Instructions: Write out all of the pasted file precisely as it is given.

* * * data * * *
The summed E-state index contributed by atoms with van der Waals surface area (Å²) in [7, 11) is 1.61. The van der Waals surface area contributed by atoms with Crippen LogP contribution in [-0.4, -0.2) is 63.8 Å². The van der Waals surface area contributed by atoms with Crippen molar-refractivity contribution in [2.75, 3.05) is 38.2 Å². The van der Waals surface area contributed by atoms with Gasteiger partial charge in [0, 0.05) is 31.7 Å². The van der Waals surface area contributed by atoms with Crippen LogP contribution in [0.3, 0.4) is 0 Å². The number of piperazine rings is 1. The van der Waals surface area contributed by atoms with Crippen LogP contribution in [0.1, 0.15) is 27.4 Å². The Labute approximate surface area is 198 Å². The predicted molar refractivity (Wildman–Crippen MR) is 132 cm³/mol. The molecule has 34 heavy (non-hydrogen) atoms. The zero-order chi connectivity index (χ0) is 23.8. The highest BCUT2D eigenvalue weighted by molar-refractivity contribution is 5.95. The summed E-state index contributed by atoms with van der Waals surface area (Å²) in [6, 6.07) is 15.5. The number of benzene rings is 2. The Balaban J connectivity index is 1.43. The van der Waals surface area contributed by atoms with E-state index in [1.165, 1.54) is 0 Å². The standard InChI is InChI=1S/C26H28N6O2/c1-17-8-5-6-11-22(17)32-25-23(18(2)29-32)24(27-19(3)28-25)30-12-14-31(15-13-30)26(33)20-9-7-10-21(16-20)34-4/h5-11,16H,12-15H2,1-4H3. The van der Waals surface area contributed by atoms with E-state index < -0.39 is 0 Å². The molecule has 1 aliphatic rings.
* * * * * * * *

The summed E-state index contributed by atoms with van der Waals surface area (Å²) in [7, 11) is 1.61. The van der Waals surface area contributed by atoms with Crippen LogP contribution in [-0.4, -0.2) is 63.8 Å². The van der Waals surface area contributed by atoms with Crippen molar-refractivity contribution in [2.75, 3.05) is 38.2 Å². The van der Waals surface area contributed by atoms with Gasteiger partial charge in [0, 0.05) is 31.7 Å². The van der Waals surface area contributed by atoms with Crippen LogP contribution in [0.3, 0.4) is 0 Å². The number of piperazine rings is 1. The van der Waals surface area contributed by atoms with Crippen LogP contribution in [0.1, 0.15) is 27.4 Å². The Labute approximate surface area is 198 Å². The predicted molar refractivity (Wildman–Crippen MR) is 132 cm³/mol. The molecule has 34 heavy (non-hydrogen) atoms. The zero-order chi connectivity index (χ0) is 23.8. The highest BCUT2D eigenvalue weighted by molar-refractivity contribution is 5.95. The summed E-state index contributed by atoms with van der Waals surface area (Å²) in [6, 6.07) is 15.5. The number of benzene rings is 2. The Balaban J connectivity index is 1.43. The van der Waals surface area contributed by atoms with E-state index in [1.165, 1.54) is 0 Å². The standard InChI is InChI=1S/C26H28N6O2/c1-17-8-5-6-11-22(17)32-25-23(18(2)29-32)24(27-19(3)28-25)30-12-14-31(15-13-30)26(33)20-9-7-10-21(16-20)34-4/h5-11,16H,12-15H2,1-4H3. The van der Waals surface area contributed by atoms with E-state index < -0.39 is 0 Å². The molecule has 1 aliphatic rings.